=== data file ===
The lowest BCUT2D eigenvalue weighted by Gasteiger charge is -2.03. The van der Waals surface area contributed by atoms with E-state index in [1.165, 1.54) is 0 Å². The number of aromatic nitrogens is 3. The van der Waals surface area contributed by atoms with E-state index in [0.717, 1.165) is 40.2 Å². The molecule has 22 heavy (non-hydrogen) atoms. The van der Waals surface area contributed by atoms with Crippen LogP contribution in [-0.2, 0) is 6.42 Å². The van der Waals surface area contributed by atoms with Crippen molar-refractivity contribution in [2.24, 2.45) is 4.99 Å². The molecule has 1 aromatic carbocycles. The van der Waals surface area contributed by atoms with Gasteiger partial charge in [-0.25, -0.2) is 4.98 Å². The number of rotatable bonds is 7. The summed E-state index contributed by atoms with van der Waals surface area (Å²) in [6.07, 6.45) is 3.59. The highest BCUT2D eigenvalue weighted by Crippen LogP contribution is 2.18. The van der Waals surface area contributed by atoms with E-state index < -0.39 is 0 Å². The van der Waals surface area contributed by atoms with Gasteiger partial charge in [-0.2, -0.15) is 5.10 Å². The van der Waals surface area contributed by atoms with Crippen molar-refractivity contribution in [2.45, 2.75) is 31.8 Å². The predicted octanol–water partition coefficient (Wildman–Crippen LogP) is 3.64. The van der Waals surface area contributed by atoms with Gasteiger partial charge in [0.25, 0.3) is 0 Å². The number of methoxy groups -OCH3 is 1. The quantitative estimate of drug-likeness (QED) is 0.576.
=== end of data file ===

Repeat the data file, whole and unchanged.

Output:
The lowest BCUT2D eigenvalue weighted by Gasteiger charge is -2.03. The van der Waals surface area contributed by atoms with E-state index in [1.165, 1.54) is 0 Å². The number of aromatic nitrogens is 3. The van der Waals surface area contributed by atoms with E-state index in [0.717, 1.165) is 40.2 Å². The molecule has 22 heavy (non-hydrogen) atoms. The van der Waals surface area contributed by atoms with Crippen LogP contribution in [-0.2, 0) is 6.42 Å². The van der Waals surface area contributed by atoms with Crippen molar-refractivity contribution in [2.24, 2.45) is 4.99 Å². The molecule has 1 aromatic carbocycles. The van der Waals surface area contributed by atoms with Gasteiger partial charge in [-0.25, -0.2) is 4.98 Å². The number of rotatable bonds is 7. The summed E-state index contributed by atoms with van der Waals surface area (Å²) in [6.07, 6.45) is 3.59. The highest BCUT2D eigenvalue weighted by Crippen LogP contribution is 2.18. The van der Waals surface area contributed by atoms with E-state index < -0.39 is 0 Å². The van der Waals surface area contributed by atoms with Gasteiger partial charge in [-0.2, -0.15) is 5.10 Å². The van der Waals surface area contributed by atoms with Crippen molar-refractivity contribution in [2.45, 2.75) is 31.8 Å². The predicted octanol–water partition coefficient (Wildman–Crippen LogP) is 3.64. The van der Waals surface area contributed by atoms with Gasteiger partial charge in [0.25, 0.3) is 0 Å². The number of methoxy groups -OCH3 is 1. The quantitative estimate of drug-likeness (QED) is 0.576.